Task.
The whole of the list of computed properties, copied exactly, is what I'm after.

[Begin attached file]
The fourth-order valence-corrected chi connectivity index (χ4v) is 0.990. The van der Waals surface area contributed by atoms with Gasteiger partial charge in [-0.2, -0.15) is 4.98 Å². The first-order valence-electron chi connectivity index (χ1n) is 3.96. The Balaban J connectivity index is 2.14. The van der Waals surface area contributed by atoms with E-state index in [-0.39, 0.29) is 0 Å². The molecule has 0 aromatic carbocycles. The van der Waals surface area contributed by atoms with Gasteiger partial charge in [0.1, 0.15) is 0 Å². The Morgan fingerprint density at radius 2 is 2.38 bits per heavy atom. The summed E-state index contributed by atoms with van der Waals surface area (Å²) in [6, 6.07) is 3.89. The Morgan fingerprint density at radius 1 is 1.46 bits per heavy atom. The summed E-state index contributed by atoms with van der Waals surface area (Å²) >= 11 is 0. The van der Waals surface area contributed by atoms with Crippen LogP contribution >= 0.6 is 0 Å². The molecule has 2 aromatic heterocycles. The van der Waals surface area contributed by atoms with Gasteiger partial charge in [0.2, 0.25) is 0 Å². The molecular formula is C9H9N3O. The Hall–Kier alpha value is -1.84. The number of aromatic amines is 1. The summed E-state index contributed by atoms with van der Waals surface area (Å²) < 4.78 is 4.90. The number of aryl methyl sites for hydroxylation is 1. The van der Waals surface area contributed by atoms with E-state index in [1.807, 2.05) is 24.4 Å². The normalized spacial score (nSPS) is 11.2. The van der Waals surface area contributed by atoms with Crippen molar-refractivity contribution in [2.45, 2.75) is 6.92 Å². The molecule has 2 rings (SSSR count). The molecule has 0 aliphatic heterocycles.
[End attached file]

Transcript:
The fourth-order valence-corrected chi connectivity index (χ4v) is 0.990. The van der Waals surface area contributed by atoms with Gasteiger partial charge in [-0.2, -0.15) is 4.98 Å². The first-order valence-electron chi connectivity index (χ1n) is 3.96. The Balaban J connectivity index is 2.14. The van der Waals surface area contributed by atoms with E-state index in [-0.39, 0.29) is 0 Å². The molecule has 0 aromatic carbocycles. The van der Waals surface area contributed by atoms with Gasteiger partial charge in [0.1, 0.15) is 0 Å². The Morgan fingerprint density at radius 2 is 2.38 bits per heavy atom. The summed E-state index contributed by atoms with van der Waals surface area (Å²) in [6, 6.07) is 3.89. The Morgan fingerprint density at radius 1 is 1.46 bits per heavy atom. The summed E-state index contributed by atoms with van der Waals surface area (Å²) >= 11 is 0. The van der Waals surface area contributed by atoms with Crippen LogP contribution >= 0.6 is 0 Å². The molecule has 2 aromatic heterocycles. The van der Waals surface area contributed by atoms with Gasteiger partial charge in [0.2, 0.25) is 0 Å². The molecular formula is C9H9N3O. The Hall–Kier alpha value is -1.84. The number of aromatic amines is 1. The summed E-state index contributed by atoms with van der Waals surface area (Å²) < 4.78 is 4.90. The number of aryl methyl sites for hydroxylation is 1. The van der Waals surface area contributed by atoms with E-state index in [1.807, 2.05) is 24.4 Å². The normalized spacial score (nSPS) is 11.2. The van der Waals surface area contributed by atoms with Crippen molar-refractivity contribution in [2.45, 2.75) is 6.92 Å². The molecule has 2 rings (SSSR count). The molecule has 0 aliphatic heterocycles.